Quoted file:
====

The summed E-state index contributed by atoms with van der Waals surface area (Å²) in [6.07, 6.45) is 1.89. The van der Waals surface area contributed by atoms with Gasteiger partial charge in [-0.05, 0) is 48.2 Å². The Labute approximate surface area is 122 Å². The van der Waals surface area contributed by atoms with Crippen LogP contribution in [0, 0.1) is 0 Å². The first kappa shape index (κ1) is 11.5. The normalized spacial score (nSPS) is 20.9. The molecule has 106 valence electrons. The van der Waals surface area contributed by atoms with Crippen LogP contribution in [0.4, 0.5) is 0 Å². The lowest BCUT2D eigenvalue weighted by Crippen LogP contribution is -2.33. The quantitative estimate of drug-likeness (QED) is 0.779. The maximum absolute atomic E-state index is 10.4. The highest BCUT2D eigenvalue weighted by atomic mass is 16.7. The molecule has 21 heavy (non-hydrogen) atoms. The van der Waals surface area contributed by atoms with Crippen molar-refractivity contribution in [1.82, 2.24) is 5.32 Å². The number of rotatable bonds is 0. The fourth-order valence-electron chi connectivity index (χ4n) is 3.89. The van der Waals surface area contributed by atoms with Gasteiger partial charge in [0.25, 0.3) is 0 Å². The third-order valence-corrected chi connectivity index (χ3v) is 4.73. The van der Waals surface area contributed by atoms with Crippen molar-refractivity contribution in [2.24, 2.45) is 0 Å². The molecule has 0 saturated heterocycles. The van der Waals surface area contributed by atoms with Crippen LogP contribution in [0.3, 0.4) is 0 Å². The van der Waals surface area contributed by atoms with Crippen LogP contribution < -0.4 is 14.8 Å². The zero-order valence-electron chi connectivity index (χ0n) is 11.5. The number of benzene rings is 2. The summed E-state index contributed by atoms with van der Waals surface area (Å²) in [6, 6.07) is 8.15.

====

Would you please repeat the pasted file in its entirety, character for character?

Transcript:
The summed E-state index contributed by atoms with van der Waals surface area (Å²) in [6.07, 6.45) is 1.89. The van der Waals surface area contributed by atoms with Gasteiger partial charge in [-0.05, 0) is 48.2 Å². The Labute approximate surface area is 122 Å². The van der Waals surface area contributed by atoms with Crippen LogP contribution in [0, 0.1) is 0 Å². The first kappa shape index (κ1) is 11.5. The normalized spacial score (nSPS) is 20.9. The molecule has 106 valence electrons. The van der Waals surface area contributed by atoms with Crippen LogP contribution in [0.4, 0.5) is 0 Å². The lowest BCUT2D eigenvalue weighted by Crippen LogP contribution is -2.33. The quantitative estimate of drug-likeness (QED) is 0.779. The maximum absolute atomic E-state index is 10.4. The highest BCUT2D eigenvalue weighted by atomic mass is 16.7. The molecule has 21 heavy (non-hydrogen) atoms. The van der Waals surface area contributed by atoms with Crippen molar-refractivity contribution in [1.82, 2.24) is 5.32 Å². The number of rotatable bonds is 0. The fourth-order valence-electron chi connectivity index (χ4n) is 3.89. The van der Waals surface area contributed by atoms with Gasteiger partial charge in [0.25, 0.3) is 0 Å². The third-order valence-corrected chi connectivity index (χ3v) is 4.73. The van der Waals surface area contributed by atoms with Crippen molar-refractivity contribution in [2.24, 2.45) is 0 Å². The molecule has 0 saturated heterocycles. The van der Waals surface area contributed by atoms with Crippen LogP contribution in [0.3, 0.4) is 0 Å². The van der Waals surface area contributed by atoms with Crippen LogP contribution < -0.4 is 14.8 Å². The zero-order valence-electron chi connectivity index (χ0n) is 11.5. The number of benzene rings is 2. The summed E-state index contributed by atoms with van der Waals surface area (Å²) in [6, 6.07) is 8.15.